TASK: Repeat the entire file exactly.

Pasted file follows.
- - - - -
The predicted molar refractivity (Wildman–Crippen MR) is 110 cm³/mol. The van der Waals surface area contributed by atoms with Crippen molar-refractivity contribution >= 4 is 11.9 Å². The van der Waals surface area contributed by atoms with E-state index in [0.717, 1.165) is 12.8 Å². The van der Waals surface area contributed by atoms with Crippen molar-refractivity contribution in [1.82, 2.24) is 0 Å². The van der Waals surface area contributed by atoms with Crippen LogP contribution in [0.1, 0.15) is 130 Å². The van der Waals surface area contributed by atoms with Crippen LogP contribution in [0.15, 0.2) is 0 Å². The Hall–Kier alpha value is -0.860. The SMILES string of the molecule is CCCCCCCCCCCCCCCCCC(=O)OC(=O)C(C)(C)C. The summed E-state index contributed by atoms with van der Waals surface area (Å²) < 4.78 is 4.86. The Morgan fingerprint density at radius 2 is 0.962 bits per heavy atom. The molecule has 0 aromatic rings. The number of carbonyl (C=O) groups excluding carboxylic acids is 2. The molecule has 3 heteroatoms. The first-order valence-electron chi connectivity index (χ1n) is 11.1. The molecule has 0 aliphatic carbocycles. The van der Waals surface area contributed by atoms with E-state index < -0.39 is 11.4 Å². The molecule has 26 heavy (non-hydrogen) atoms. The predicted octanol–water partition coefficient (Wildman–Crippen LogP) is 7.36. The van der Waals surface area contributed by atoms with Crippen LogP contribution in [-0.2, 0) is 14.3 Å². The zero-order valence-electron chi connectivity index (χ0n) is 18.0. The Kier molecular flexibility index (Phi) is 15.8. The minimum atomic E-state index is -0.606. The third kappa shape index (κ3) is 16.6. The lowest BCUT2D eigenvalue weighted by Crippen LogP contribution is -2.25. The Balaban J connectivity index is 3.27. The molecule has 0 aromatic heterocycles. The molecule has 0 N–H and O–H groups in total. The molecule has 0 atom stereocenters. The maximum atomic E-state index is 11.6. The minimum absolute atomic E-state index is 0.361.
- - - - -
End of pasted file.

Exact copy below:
The predicted molar refractivity (Wildman–Crippen MR) is 110 cm³/mol. The van der Waals surface area contributed by atoms with Crippen molar-refractivity contribution >= 4 is 11.9 Å². The van der Waals surface area contributed by atoms with E-state index in [0.717, 1.165) is 12.8 Å². The van der Waals surface area contributed by atoms with Crippen molar-refractivity contribution in [1.82, 2.24) is 0 Å². The van der Waals surface area contributed by atoms with Crippen LogP contribution in [0.1, 0.15) is 130 Å². The van der Waals surface area contributed by atoms with Crippen LogP contribution in [0.15, 0.2) is 0 Å². The Hall–Kier alpha value is -0.860. The SMILES string of the molecule is CCCCCCCCCCCCCCCCCC(=O)OC(=O)C(C)(C)C. The summed E-state index contributed by atoms with van der Waals surface area (Å²) < 4.78 is 4.86. The Morgan fingerprint density at radius 2 is 0.962 bits per heavy atom. The molecule has 0 aromatic rings. The number of carbonyl (C=O) groups excluding carboxylic acids is 2. The molecule has 3 heteroatoms. The first-order valence-electron chi connectivity index (χ1n) is 11.1. The molecule has 0 aliphatic carbocycles. The van der Waals surface area contributed by atoms with E-state index < -0.39 is 11.4 Å². The molecule has 26 heavy (non-hydrogen) atoms. The predicted octanol–water partition coefficient (Wildman–Crippen LogP) is 7.36. The van der Waals surface area contributed by atoms with Crippen LogP contribution in [-0.2, 0) is 14.3 Å². The zero-order valence-electron chi connectivity index (χ0n) is 18.0. The Kier molecular flexibility index (Phi) is 15.8. The minimum atomic E-state index is -0.606. The third kappa shape index (κ3) is 16.6. The lowest BCUT2D eigenvalue weighted by Crippen LogP contribution is -2.25. The Balaban J connectivity index is 3.27. The molecule has 0 aromatic heterocycles. The molecule has 0 N–H and O–H groups in total. The molecule has 0 atom stereocenters. The maximum atomic E-state index is 11.6. The minimum absolute atomic E-state index is 0.361.